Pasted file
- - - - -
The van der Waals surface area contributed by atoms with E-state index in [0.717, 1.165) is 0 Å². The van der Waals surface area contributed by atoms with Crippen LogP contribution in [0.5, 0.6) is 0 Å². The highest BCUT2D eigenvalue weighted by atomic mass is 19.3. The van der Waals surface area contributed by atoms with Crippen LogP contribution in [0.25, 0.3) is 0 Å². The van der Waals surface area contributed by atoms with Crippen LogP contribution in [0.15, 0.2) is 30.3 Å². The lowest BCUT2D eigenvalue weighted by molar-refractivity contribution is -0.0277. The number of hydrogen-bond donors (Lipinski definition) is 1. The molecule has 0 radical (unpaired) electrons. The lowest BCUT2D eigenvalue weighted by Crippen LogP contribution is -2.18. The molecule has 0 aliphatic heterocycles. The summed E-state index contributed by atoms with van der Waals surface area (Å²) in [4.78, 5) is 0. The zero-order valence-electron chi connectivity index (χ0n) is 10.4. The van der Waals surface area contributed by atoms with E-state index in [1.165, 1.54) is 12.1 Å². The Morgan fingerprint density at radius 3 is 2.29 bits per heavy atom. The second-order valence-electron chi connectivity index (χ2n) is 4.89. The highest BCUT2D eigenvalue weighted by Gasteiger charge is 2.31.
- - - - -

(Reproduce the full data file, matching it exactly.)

The van der Waals surface area contributed by atoms with E-state index in [0.717, 1.165) is 0 Å². The van der Waals surface area contributed by atoms with Crippen LogP contribution in [0.5, 0.6) is 0 Å². The highest BCUT2D eigenvalue weighted by atomic mass is 19.3. The van der Waals surface area contributed by atoms with Crippen LogP contribution in [0.25, 0.3) is 0 Å². The van der Waals surface area contributed by atoms with Crippen LogP contribution in [0.15, 0.2) is 30.3 Å². The lowest BCUT2D eigenvalue weighted by molar-refractivity contribution is -0.0277. The number of hydrogen-bond donors (Lipinski definition) is 1. The molecule has 0 radical (unpaired) electrons. The lowest BCUT2D eigenvalue weighted by Crippen LogP contribution is -2.18. The molecule has 0 aliphatic heterocycles. The summed E-state index contributed by atoms with van der Waals surface area (Å²) in [4.78, 5) is 0. The zero-order valence-electron chi connectivity index (χ0n) is 10.4. The van der Waals surface area contributed by atoms with E-state index in [1.165, 1.54) is 12.1 Å². The Morgan fingerprint density at radius 3 is 2.29 bits per heavy atom. The second-order valence-electron chi connectivity index (χ2n) is 4.89. The highest BCUT2D eigenvalue weighted by Gasteiger charge is 2.31.